San Francisco abuzz about two lesbians, wed at home, yanked from marriage beat
Reporter Rachel Gordon has written many authoritative pieces about gay marriage and the weddings that took place for about a month in San Francisco for that city’s largest daily, the Chronicle. But last week the paper’s managing editor, Phil Bronstein, and other top editorial staff announced they are pulling her off the story––because she got married.
On Tuesday, March 9, just two days before the state Supreme Court pulled the plug on San Francisco’s gay weddings, Gordon, who is the paper’s City Hall reporter, married her partner, Liz Mangelsdorf, a photographer for the paper, in a private ceremony in their home in San Francisco.
Mangelsdorf has also been barred from covering the gay marriage developments.
The decision has gay rights groups up in arms. Molly McKay, the head of the local Marriage Equality chapter, called it, “an insult,” to both the couple and the lesbian, gay, bisexual, and transgendered community. Geoff Kors, the head of the state’s gay rights lobby, Equality California, said the decision sets a dangerous precedent, because it suggests that gay reporters are inherently biased when covering gay-related stories, because of their sexual orientation.
But managing editor Robert Rosenthal said it’s not like that at all. In an interview with Gay City News, he said the paper didn’t take the two off the story because they were gay, but because they got married.
“We never considered pulling them off because they are lesbian,” he said. “The question for us is if you are in involved. You’re a journalist first and because you are, sometimes you give some things up. The most important value many journalists have is passion. The question here is that Rachel and Liz [before they got married] had very strong views––but we didn’t say they couldn’t cover it. But because they got married they became involved in the story.”
But the editors, in a memo to the Chronicle staff, sliced the point a bit finer. They stopped short of praising the pair’s work––instead saying they have “complete confidence” in them—but worried that readers, if they knew the two are a lesbian couple, might not think they were reading unbiased reporting. They cited an independent source, Bill Kovach, a respected editor who founded the Committee of Concerned Journalists and has authored a journalism textbook.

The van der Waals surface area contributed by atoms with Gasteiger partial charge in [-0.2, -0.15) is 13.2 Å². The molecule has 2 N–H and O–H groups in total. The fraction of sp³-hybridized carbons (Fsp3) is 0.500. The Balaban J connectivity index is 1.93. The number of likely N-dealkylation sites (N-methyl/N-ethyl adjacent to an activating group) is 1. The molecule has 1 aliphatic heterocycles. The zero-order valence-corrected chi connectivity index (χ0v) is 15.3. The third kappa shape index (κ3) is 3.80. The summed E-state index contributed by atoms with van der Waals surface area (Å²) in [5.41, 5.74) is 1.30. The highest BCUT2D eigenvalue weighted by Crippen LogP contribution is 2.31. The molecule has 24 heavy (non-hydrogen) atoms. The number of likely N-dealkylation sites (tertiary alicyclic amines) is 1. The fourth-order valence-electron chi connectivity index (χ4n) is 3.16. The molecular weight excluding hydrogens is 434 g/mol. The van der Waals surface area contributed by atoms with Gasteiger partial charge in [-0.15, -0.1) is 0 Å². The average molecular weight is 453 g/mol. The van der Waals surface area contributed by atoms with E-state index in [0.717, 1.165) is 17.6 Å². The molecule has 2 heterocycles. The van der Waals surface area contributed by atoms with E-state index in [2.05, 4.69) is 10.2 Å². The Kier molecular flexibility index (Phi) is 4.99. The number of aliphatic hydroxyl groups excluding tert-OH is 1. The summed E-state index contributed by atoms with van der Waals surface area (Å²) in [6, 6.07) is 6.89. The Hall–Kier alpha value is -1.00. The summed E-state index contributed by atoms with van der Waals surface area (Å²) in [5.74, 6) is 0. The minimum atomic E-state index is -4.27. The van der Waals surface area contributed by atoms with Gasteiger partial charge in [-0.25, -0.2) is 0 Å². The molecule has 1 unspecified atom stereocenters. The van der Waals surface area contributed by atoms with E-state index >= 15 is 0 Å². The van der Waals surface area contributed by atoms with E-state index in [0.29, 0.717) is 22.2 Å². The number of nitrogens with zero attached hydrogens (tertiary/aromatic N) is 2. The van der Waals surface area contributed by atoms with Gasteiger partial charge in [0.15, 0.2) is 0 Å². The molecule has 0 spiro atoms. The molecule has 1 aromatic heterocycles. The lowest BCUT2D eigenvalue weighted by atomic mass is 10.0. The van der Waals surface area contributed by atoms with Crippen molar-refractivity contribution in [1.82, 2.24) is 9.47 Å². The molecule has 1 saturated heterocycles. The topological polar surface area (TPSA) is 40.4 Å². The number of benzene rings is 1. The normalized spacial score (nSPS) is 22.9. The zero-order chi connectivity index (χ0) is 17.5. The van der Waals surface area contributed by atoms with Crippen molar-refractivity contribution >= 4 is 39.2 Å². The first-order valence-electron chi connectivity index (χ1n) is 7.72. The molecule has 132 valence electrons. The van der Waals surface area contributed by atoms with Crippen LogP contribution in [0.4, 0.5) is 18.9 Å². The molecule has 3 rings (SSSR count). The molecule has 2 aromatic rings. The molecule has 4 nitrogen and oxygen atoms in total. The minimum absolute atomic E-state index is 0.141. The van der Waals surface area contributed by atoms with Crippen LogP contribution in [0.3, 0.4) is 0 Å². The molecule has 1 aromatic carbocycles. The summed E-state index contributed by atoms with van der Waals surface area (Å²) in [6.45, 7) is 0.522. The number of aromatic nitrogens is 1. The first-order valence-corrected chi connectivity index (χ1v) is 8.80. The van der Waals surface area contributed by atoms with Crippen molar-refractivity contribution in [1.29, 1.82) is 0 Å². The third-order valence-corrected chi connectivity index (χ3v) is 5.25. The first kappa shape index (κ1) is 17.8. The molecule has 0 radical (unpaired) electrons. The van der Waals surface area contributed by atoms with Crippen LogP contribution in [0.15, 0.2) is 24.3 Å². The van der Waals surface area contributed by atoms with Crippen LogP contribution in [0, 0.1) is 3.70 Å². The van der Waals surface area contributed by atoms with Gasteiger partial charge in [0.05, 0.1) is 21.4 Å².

“Does [the fact of Rachel and Liz covering the story] give readers who might not agree with same-sex marriage a reason not to trust your coverage? That’s reason enough to take them off the story,” Kovach concluded.
Pamela Strother, who is the executive director of the National Lesbian and Gay Journalists Association (NLGJA), said that if famed gay journalist Randy Shilts, who worked for the Chronicle, had had the same standards applied to him, he would never have been allowed to do his groundbreaking reporting on the AIDS crisis––because he had the disease (of which he eventually died). Shilts is widely credited with bringing broad public attention to the epidemic, which up until his work was published in the Chronicle didn’t get much notice in the mainstream press.
“I can’t help but wonder who the paper thinks will be objective on this issue,” asked gay activist Robert Haaland. “Will they assign a married heterosexual reporter, or does that person face objectivity questions as well?”
Strother said that the paper should be “transparent,” let readers know the reporter’s relationship to the story, and then double check for objectivity in the newsroom. But she said she speaks only for herself, because the organization as a whole won’t take a definitive position.
In its official statement on the subject, issued after days of deliberation, the group would only say it is “troubled” by the decision, and “respect[s] all the divergent viewpoints.” As Gay City News went to press, NLGJA was hosting a forum in a San Francisco television studio to be attended by Mangelsdorf, Rosenthal, McKay, Kors, and NGLJA president Steven Petrow.
“There are two views of this,” Strother said. “Just because our membership is LGBT, doesn’t mean we all agree.”
Equality California has asked for a meeting with the Chronicle to discuss the problem, and Bronstein didn’t close the door on further discussions. He said he would “remain open” to discussion and debate.
The fundamental issue may be whether, for the Chronicle, gay marriage is a story––or a recognized family relationship––or both. The paper has editorialized about the same-sex weddings, extending “kudos” to Mayor Gavin Newsom, and, in an editorial, said “San Francisco should be proud to have provoked this showdown.”
But they stopped short, just short, of saying that the official policy of the paper recognizes San Francisco’s gay marriages.
Gordon won’t speak for the record about the controversy. But NGJLA’s Petrow said that generally people who agreed with the Chronicle’s decision say the two got married as a political act. Those who opposed the decision, he said, saw Gordon’s marriage as a personal matter. And Gordon, Petrow says, was married in her home, in a ceremony the two worked very hard to keep very much to themselves.